While the right side of the infield may be short on experience, that isn't the case on the left side. At the hot corner is Cody Regis, a junior who has been a mainstay in the Bruin lineup since he stepped on campus. He led the Bruins in home runs last season, but that was with just six. He's expected to lead the Bruins in that category again this season, but if the Bruins are to get the kind of run production they want, he'll have to hit more out. He'll also have to boost his .284 batting average, which is good, but he's the top hitter in the UCLA offense. It will have to be better.
At shortstop is Pat Valaika, who played in 53 games as a freshman in 2011. He got off to a rough start to the season, struggling mightily defensively in the first weekend of the season and not exactly lighting it up offensively, but he picked it up as the season went on. He showed off just how good he was defensively when he finished the year with just 10 errors after his rough start and while he hit just .238 for the year, he picked up 10 doubles and is expected to take a major jump in his sophomore year.
If the Bruins are going to pick up the offense, it's going to be because of the outfield. There are three juniors starting out there, all of whom have played for two years and all of whom have more than enough talent to rake. The question is whether or not they can do it consistently, which they failed to do a year ago.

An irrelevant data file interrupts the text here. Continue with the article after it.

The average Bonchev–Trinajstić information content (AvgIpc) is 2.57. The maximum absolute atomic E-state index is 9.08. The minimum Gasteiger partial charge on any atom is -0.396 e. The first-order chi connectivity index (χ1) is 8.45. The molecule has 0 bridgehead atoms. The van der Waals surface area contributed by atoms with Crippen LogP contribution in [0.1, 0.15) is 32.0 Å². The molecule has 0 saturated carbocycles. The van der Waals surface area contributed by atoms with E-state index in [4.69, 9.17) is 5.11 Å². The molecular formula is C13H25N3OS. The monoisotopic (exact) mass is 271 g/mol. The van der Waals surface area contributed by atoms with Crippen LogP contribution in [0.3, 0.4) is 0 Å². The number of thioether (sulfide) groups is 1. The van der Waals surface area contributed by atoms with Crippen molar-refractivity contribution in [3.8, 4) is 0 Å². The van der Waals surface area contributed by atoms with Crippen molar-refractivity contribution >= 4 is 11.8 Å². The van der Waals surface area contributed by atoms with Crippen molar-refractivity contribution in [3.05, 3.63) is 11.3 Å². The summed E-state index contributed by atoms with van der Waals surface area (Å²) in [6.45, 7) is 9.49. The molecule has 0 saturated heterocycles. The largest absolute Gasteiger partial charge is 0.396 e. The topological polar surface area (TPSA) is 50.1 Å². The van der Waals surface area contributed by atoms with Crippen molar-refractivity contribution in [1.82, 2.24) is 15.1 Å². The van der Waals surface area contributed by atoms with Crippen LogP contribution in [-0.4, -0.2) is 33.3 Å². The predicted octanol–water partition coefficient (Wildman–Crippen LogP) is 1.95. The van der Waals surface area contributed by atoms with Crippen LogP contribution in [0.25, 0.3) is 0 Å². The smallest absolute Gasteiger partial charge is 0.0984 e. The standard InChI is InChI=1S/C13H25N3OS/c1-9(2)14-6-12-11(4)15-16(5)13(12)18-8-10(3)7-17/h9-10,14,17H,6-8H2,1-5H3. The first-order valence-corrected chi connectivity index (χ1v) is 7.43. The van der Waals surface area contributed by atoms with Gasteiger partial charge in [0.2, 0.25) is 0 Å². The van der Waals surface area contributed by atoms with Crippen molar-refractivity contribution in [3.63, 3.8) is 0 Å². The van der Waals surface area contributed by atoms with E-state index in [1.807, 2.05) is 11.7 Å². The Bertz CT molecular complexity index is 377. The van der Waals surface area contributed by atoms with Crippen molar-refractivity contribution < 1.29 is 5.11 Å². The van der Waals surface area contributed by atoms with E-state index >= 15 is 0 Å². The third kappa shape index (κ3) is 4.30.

All eyes are going to be on Beau Amaral, who didn't show the kind of progression from his freshman to sophomore year that many wanted to see. He hit a solid .299 and led the team in doubles so it wasn't a bad year by any means, but he struck out 50 teams and put himself in a hole far too often swinging through pitches. This is the year that he has to take a step forward in pitch selection and cutting down in his swing and misses. If he can, there's no reason that he cant be among the best centerfielders in the country.
In left field is one of the sweeter swings in the country. Cody Keefer is smooth and quick through the zone with an exceptional eye, but the Bruins are hoping he can add a bit more pop to his game. He was second on the team with a .303 batting average last year and has a .309 career average so the hits will come. That's a given, but whether he can up his one home run and 18 RBI will be the real test for Keefer. If he drives in just 18 again this year, the Bruins have no chance.